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By: Regina Patrick, RPSGT, RST on December 2nd, 2021

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Noninvasive Neurostimulation Techniques: Their Potential to Improve Sleep and Memory

A2Zzz | Neurostimulation Techniques

Aging and neurodegenerative conditions such as Alzheimer’s disease are associated with changes in slow-wave sleep (SWS), slow oscillations (SOs) and spindles, and changes in these sleep features have been associated with impaired memory and cognition. Some recent research indicates that administering noninvasive brain stimulation using transcranial magnetic stimulation and transcranial ultrasound stimulation can enhance SWS, SOs and spindles. These techniques can also improve certain aspects of memory in older adults and in adults with mild cognitive impairment.

Effects of Aging on Sleep

With aging, an individual’s brain volume shrinks, particularly in the frontal cortex, which is responsible for cognitive functions such as attention, working memory (i.e., the ability to remember and use information while performing an activity) and social-emotional evaluation of stimuli. Gray matter (i.e., the cortex of the brain) also thins with aging. These changes are thought to occur because neurons shrink in volume; the number of dendrites decrease; myelin deteriorates; and the number of connections or synapses between brain cells also decreases, which can affect learning and memory.

In addition, as people age, sleep becomes more fragmented, and sleep duration becomes shorter. The amount of SWS and slow-wave activity also reduces with aging, whereas the amount of non-rapid eye movement in sleep stage 1 and stage 2 (NREM1 and NREM2, respectively) increases. The characteristics of sleep features such as SOs and sleep spindles also change with aging. SOs (i.e., a type of slow-wave activity with an electroencephalogram (EEG) frequency of <1 cycle/second or Hz) are generated by the thalamocortical system and have a lower density and amplitude in older adults than in younger individuals. Sleep spindles are generated by neurons in the thalamic reticular nucleus and synchronized by thalamocortical interactions. With aging, sleep spindles tend to reduce in density, duration, amplitude and frequency.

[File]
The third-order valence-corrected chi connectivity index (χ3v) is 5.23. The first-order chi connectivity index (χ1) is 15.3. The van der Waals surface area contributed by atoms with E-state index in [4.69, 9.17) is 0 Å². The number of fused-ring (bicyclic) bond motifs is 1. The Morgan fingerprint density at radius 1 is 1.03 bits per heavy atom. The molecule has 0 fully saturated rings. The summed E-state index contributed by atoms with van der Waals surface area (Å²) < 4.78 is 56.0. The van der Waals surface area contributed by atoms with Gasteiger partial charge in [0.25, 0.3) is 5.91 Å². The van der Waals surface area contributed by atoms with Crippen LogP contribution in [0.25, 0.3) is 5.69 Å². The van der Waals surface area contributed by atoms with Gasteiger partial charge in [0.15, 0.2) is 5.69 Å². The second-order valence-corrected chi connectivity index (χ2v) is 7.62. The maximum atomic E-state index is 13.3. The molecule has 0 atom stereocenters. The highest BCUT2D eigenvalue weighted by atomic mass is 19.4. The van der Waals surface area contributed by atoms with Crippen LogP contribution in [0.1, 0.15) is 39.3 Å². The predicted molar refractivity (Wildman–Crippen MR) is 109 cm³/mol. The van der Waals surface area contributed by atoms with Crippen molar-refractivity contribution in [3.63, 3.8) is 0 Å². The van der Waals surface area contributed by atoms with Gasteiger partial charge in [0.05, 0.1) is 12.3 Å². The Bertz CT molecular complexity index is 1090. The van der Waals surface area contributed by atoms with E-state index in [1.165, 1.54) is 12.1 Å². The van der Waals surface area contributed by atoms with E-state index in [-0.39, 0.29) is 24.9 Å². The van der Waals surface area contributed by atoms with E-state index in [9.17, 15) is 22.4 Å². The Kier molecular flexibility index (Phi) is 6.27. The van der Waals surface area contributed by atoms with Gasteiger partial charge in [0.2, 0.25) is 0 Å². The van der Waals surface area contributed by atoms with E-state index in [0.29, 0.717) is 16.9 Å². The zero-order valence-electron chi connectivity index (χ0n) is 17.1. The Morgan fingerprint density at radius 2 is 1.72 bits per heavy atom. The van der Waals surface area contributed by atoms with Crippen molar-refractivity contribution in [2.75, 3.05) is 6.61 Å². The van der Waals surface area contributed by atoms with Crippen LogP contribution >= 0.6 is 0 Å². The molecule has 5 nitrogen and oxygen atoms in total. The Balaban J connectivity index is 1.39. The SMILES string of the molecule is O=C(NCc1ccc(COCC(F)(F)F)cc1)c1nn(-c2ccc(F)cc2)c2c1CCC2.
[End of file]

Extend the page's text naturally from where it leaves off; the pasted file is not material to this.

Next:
Electricity Treatments

Scientists have long been interested in using electricity to treat brain disorders. In 1804, Giovanni Aldini reported his experience using what is now called transcranial direct current stimulation. In his self-experiment, he used a voltaic pile to deliver the electrical current. (A voltaic pile consists of several elements, each of which contains a copper disk, which releases electrons, covered by an electrolyte — e.g., salt water-soaked felt — that is then covered by a zinc disc, which accepts electrons.) A rod extended from the pile’s top disk to Aldini’s head. Thus, a weak electrical current traveled from the voltaic pile to his brain. Aldini described feeling a strong shock against the inner surface of his skull, which increased as he moved the rod from ear to ear, and he experienced insomnia for several days thereafter.

To learn more about noninvasive neurostimulation techniques, read the full article in the 2021 Q3 issue of A2Zzz.

Read the 2021 Q3 issue of A2Zzz and earn CECs.